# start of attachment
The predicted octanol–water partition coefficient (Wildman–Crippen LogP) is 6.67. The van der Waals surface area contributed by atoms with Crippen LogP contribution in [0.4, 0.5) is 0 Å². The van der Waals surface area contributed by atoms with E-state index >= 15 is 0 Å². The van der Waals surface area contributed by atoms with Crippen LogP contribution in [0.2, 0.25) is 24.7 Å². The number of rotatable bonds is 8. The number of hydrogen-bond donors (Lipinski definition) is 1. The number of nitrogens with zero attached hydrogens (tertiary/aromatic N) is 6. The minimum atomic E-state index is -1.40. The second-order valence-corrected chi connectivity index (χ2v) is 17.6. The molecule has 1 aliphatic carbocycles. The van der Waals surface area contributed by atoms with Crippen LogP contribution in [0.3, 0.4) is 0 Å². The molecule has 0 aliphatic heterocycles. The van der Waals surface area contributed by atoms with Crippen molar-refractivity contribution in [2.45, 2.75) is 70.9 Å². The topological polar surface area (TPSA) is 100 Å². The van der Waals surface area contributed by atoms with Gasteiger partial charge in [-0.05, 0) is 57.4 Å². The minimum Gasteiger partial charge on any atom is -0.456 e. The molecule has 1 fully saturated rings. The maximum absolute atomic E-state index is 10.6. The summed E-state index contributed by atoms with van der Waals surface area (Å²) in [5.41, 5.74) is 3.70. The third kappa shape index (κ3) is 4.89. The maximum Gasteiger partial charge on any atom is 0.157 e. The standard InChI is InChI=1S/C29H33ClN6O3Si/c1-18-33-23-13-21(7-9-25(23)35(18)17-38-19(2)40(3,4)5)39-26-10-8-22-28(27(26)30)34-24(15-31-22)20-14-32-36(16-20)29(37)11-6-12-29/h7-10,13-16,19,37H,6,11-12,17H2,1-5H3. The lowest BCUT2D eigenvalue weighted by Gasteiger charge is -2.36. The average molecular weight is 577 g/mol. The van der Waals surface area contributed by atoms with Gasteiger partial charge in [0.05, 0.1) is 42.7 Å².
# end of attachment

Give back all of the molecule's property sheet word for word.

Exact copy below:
The predicted octanol–water partition coefficient (Wildman–Crippen LogP) is 6.67. The van der Waals surface area contributed by atoms with Crippen LogP contribution in [0.4, 0.5) is 0 Å². The van der Waals surface area contributed by atoms with E-state index >= 15 is 0 Å². The van der Waals surface area contributed by atoms with Crippen LogP contribution in [0.2, 0.25) is 24.7 Å². The number of rotatable bonds is 8. The number of hydrogen-bond donors (Lipinski definition) is 1. The number of nitrogens with zero attached hydrogens (tertiary/aromatic N) is 6. The minimum atomic E-state index is -1.40. The second-order valence-corrected chi connectivity index (χ2v) is 17.6. The molecule has 1 aliphatic carbocycles. The van der Waals surface area contributed by atoms with Crippen LogP contribution in [0.3, 0.4) is 0 Å². The molecule has 0 aliphatic heterocycles. The van der Waals surface area contributed by atoms with Crippen molar-refractivity contribution in [2.45, 2.75) is 70.9 Å². The topological polar surface area (TPSA) is 100 Å². The van der Waals surface area contributed by atoms with Gasteiger partial charge in [-0.05, 0) is 57.4 Å². The minimum Gasteiger partial charge on any atom is -0.456 e. The molecule has 1 fully saturated rings. The maximum absolute atomic E-state index is 10.6. The summed E-state index contributed by atoms with van der Waals surface area (Å²) in [5.41, 5.74) is 3.70. The third kappa shape index (κ3) is 4.89. The maximum Gasteiger partial charge on any atom is 0.157 e. The standard InChI is InChI=1S/C29H33ClN6O3Si/c1-18-33-23-13-21(7-9-25(23)35(18)17-38-19(2)40(3,4)5)39-26-10-8-22-28(27(26)30)34-24(15-31-22)20-14-32-36(16-20)29(37)11-6-12-29/h7-10,13-16,19,37H,6,11-12,17H2,1-5H3. The lowest BCUT2D eigenvalue weighted by Gasteiger charge is -2.36. The average molecular weight is 577 g/mol. The van der Waals surface area contributed by atoms with Gasteiger partial charge in [0.05, 0.1) is 42.7 Å².